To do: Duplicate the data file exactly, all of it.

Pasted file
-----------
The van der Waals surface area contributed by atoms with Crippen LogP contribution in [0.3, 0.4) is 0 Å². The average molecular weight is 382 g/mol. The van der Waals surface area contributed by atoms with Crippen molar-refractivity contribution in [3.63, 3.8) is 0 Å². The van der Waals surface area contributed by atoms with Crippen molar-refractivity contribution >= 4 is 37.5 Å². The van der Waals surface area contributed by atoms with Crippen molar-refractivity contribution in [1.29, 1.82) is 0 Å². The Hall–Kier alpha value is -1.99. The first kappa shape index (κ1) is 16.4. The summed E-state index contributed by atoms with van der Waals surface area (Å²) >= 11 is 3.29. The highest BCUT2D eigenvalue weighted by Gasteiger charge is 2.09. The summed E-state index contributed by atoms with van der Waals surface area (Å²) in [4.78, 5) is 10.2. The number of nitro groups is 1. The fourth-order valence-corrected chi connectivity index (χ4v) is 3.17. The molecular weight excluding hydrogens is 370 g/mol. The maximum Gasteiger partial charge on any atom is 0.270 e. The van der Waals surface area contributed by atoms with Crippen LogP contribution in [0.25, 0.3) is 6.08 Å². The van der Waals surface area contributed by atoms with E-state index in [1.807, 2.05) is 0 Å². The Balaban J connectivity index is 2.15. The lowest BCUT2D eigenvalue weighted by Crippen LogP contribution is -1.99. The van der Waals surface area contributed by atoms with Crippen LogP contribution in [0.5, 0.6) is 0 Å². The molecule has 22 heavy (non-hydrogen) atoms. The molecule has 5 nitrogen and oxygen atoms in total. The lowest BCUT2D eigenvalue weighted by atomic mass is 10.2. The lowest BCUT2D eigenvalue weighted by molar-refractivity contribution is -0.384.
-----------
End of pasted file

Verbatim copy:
The van der Waals surface area contributed by atoms with Crippen LogP contribution in [0.3, 0.4) is 0 Å². The average molecular weight is 382 g/mol. The van der Waals surface area contributed by atoms with Crippen molar-refractivity contribution in [3.63, 3.8) is 0 Å². The van der Waals surface area contributed by atoms with Crippen molar-refractivity contribution >= 4 is 37.5 Å². The van der Waals surface area contributed by atoms with Crippen molar-refractivity contribution in [1.29, 1.82) is 0 Å². The Hall–Kier alpha value is -1.99. The first kappa shape index (κ1) is 16.4. The summed E-state index contributed by atoms with van der Waals surface area (Å²) >= 11 is 3.29. The highest BCUT2D eigenvalue weighted by Gasteiger charge is 2.09. The summed E-state index contributed by atoms with van der Waals surface area (Å²) in [4.78, 5) is 10.2. The number of nitro groups is 1. The fourth-order valence-corrected chi connectivity index (χ4v) is 3.17. The molecular weight excluding hydrogens is 370 g/mol. The maximum Gasteiger partial charge on any atom is 0.270 e. The van der Waals surface area contributed by atoms with Crippen LogP contribution in [0.25, 0.3) is 6.08 Å². The van der Waals surface area contributed by atoms with E-state index in [1.807, 2.05) is 0 Å². The Balaban J connectivity index is 2.15. The lowest BCUT2D eigenvalue weighted by Crippen LogP contribution is -1.99. The van der Waals surface area contributed by atoms with Crippen LogP contribution in [0.5, 0.6) is 0 Å². The molecule has 22 heavy (non-hydrogen) atoms. The molecule has 5 nitrogen and oxygen atoms in total. The lowest BCUT2D eigenvalue weighted by atomic mass is 10.2. The lowest BCUT2D eigenvalue weighted by molar-refractivity contribution is -0.384.